"If there's a desire to change the Endangered Species Act, it will happen under the provincial government, and we'll be here to support that process."
One area where the AME has been particularly vocal has been regarding the British Columbia Water Sustainability Act. According to Thome, the AME is working hard behind the scenes with government to make permanent a temporary exemption from water use permitting requirements for mineral exploration activities. "The exemption has been extended for another period and we're working to make that a permanent exemption," she added.
Thome recently attended the provincial Natural Resource Forum, held in Prince George last week, where the critical need for fact-based conversations between special interest groups and the exploration industry emerged as a key challenge.
Well-funded environmental activist groups have made life exceptionally difficult for some project proponents, using rare negative events such as the Mount Polley tailings dam failure, in central British Columbia, as platforms to spread misinformation, and tarnishing the public perception of the mineral extraction industry. Little attention is given to the fact that such incidents are also subject to full remediation, at significant expense to the offenders, noted Thome.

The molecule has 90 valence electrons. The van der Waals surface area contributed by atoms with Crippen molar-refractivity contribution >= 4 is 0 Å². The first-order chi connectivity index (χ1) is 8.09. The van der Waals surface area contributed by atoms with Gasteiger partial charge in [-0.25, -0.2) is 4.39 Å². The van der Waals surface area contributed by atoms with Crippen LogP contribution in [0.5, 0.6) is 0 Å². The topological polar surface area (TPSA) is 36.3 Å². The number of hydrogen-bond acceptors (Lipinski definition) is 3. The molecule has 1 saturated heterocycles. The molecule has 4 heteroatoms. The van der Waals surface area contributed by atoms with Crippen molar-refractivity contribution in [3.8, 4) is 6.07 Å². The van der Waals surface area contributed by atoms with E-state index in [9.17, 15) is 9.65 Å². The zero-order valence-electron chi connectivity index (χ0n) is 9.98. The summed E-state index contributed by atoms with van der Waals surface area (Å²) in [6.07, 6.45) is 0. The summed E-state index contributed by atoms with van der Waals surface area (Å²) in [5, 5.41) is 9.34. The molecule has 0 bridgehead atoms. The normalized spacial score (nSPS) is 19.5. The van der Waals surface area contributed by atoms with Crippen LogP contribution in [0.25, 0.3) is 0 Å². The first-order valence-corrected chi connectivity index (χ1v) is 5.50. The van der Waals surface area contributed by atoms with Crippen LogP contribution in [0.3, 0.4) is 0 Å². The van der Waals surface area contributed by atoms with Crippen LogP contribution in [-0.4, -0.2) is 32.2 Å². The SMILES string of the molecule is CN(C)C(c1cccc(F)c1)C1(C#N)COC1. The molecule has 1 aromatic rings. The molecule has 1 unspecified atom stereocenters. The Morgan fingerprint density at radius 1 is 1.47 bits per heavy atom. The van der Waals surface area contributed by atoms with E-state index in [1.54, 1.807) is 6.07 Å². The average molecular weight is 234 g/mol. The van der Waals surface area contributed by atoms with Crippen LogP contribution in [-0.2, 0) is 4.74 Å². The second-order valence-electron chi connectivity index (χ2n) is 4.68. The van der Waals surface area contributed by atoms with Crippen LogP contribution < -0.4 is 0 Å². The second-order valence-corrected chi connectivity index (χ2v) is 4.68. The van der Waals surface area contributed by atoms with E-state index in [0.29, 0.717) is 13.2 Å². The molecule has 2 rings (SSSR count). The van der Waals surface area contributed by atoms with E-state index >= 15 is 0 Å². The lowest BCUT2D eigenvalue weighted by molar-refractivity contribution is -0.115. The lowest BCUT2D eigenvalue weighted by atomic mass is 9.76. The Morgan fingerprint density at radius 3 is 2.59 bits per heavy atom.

"To understand one another is critically important. We're not always going to agree, but we have to have a genuine conversation based on facts, with a view to work together and to understand.
"A lot of our members are environmentalists, they love the land – hunting and fishing and the benefit of having a healthy natural environment around us. The issue about the extreme groups – not all the nongovernmental organisations – [is that] there's always a concern that there might be a different mandate beneath that, and that it might not necessarily be about protecting the environment, but other economic drivers," she commented.
"We will focus our conversations [on reaching] anybody willing to have a fact-based conversation. And it doesn't mean that we're going to agree, but creating space for the conversation is very important, and we can do that at the association."
*The AME hosted its annual Roundup conference in Vancouver, from January 22 to 25. The event is focusing on technology and innovation in mineral exploration, including hosting the first ever 'Innovation Hub', where companies will showcase the latest technological advances.